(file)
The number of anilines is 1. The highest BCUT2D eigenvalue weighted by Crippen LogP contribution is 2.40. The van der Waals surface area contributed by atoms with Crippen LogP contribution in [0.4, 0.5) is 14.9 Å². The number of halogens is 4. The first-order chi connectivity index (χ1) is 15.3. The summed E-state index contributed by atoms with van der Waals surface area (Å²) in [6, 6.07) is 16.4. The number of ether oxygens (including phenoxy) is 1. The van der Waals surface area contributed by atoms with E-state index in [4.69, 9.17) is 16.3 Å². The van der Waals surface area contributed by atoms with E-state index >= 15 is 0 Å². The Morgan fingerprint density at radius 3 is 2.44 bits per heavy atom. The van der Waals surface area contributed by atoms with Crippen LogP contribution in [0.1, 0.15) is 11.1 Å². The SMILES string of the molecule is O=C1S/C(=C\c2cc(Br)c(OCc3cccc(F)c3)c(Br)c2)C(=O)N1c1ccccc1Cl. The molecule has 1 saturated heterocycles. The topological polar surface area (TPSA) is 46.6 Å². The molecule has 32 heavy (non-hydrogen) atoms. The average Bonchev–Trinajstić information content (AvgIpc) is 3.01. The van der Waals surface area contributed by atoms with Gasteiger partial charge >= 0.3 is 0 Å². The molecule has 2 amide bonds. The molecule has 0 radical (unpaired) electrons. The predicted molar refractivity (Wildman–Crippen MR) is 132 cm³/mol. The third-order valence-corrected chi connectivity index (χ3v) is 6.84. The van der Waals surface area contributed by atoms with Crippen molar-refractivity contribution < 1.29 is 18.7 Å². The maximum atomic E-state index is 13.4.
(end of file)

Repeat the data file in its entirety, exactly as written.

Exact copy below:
The number of anilines is 1. The highest BCUT2D eigenvalue weighted by Crippen LogP contribution is 2.40. The van der Waals surface area contributed by atoms with Crippen LogP contribution in [0.4, 0.5) is 14.9 Å². The number of halogens is 4. The first-order chi connectivity index (χ1) is 15.3. The summed E-state index contributed by atoms with van der Waals surface area (Å²) in [6, 6.07) is 16.4. The number of ether oxygens (including phenoxy) is 1. The van der Waals surface area contributed by atoms with E-state index in [4.69, 9.17) is 16.3 Å². The van der Waals surface area contributed by atoms with E-state index >= 15 is 0 Å². The Morgan fingerprint density at radius 3 is 2.44 bits per heavy atom. The van der Waals surface area contributed by atoms with Crippen LogP contribution in [0.1, 0.15) is 11.1 Å². The SMILES string of the molecule is O=C1S/C(=C\c2cc(Br)c(OCc3cccc(F)c3)c(Br)c2)C(=O)N1c1ccccc1Cl. The molecule has 1 saturated heterocycles. The topological polar surface area (TPSA) is 46.6 Å². The molecule has 32 heavy (non-hydrogen) atoms. The average Bonchev–Trinajstić information content (AvgIpc) is 3.01. The van der Waals surface area contributed by atoms with Gasteiger partial charge >= 0.3 is 0 Å². The molecule has 2 amide bonds. The molecule has 0 radical (unpaired) electrons. The predicted molar refractivity (Wildman–Crippen MR) is 132 cm³/mol. The third-order valence-corrected chi connectivity index (χ3v) is 6.84. The van der Waals surface area contributed by atoms with Crippen molar-refractivity contribution < 1.29 is 18.7 Å². The maximum atomic E-state index is 13.4.